In July 2022, the EEOC issued another COVID-19 update. (You can find it here.) Although the update is not groundbreaking, the highlights are worth noting:
- This is probably the most notable change contained in the update.
- Prior EEOC Guidance indicated that mandatory workplace COVID-19 testing always met the ADA “job related and consistent with business necessity” standard. The new Guidance changes that: now, an employer can require a COVID-19 viral test when deciding whether an employee or applicant is safe to be in the workplace only if the employer can show that the viral test is “job-related and consistent with business necessity.”
- Generally, viral test requirements will meet this standard if they are consistent with current guidance from the CDC, the Food and Drug Administration, or “state and local public health authorities.” Other justifications for requiring a viral test include the level of community transmission, the vaccination status of employees, the accuracy and speed of processing for different types of COVID-19 viral tests, the degree to which breakthrough infections are possible for employees who are “up to date” on vaccinations, the ease of transmissibility of the current variant(s), the possible severity of illness from the current variant, what types of contacts employees may have with others in the workplace or elsewhere that they are required to work (e.g., working with medically vulnerable individuals), and the potential impact on operations if an employee enters the workplace with COVID-19.
- As with most issues we discuss, it is going to be important that you document the process of requiring the viral test and the information (CDC, FDA, etc..) that you relied upon in doing so.
Other interesting elements of the new Guidance provide that:
- Employers still cannot require antibody tests.
- Employers can screen applicants for symptoms of COVID-19, but they can only do so after making a bona fide conditional job offer and they must do so for all entering employees in the same type of job.
- Employers can require employees to be vaccinated against COVID-19 as long as the employer considers reasonable accommodations for employees with disabilities, pregnancy, or religious objections.
- Employers must be aware of the possibility that their vaccination mandates may have a disparate impact on employees in certain protected groups and conduct a disparate impact analysis.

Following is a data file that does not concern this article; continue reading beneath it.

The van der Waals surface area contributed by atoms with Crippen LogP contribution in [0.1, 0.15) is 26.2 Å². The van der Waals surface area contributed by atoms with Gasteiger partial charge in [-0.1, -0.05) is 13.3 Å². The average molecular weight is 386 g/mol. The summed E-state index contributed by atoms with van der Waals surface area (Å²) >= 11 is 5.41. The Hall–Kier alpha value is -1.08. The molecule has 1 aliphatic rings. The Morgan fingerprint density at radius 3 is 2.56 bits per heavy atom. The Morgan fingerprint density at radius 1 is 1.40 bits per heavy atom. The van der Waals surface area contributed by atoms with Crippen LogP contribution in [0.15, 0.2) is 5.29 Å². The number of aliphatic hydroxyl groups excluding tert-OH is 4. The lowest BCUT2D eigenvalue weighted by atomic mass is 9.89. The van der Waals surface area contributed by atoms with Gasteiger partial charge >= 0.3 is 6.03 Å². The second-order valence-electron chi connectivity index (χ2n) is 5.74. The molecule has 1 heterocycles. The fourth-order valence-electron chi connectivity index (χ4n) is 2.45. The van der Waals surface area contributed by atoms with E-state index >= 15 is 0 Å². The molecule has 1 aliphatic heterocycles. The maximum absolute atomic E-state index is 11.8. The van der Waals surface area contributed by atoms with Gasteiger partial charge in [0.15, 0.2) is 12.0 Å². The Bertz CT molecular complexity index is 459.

- Employers can share an employee’s COVID-19 test results with employees who need the information in order to do their jobs, such as an administrative employee assigned to maintain records of vaccinations, an employee assigned to check vaccination status before allowing people to enter the building, or an employee who administers a COVID-19 testing requirement.
- There is no limit to the value of incentives an employer can offer to employees who get vaccinated, as long as the vaccines are administered by a third party (not an agent of the employer). If the employer or its agent administers the vaccines, the incentives “may not be so substantial as to be coercive.”
- Employers can require a doctor’s note before letting an employee return to work after a bout with COVID-19. In the alternative, employers can and rely on CDC guidance regarding when an employee should be allowed to return to the workplace.
- If a recently hired employee tests positive but is needed immediately, the employer can withdraw the offer, if (1) “CDC guidance recommends the person not be in proximity to others,” and (2) “the job requires proximity to others.” Even if these criteria are met, employers should consider reasonable accommodations, such as delaying the start date until the offeree recovers or letting the offeree work remotely.
- An employer cannot postpone the start date of an employee that does not have COVID-19 but who may be “vulnerable” because they are older, pregnant, suffer from a disability….
- If an employer is concerned that an employee may be more vulnerable to COVID-19, it must allow the employee stay in the workplace if the employee chooses to do so, unless there is a “direct threat”: an imminent risk of serious harm to the employee or to others.
- Similarly, employers may not keep older workers out of the workplace out of concern that they are more vulnerable to COVID-19.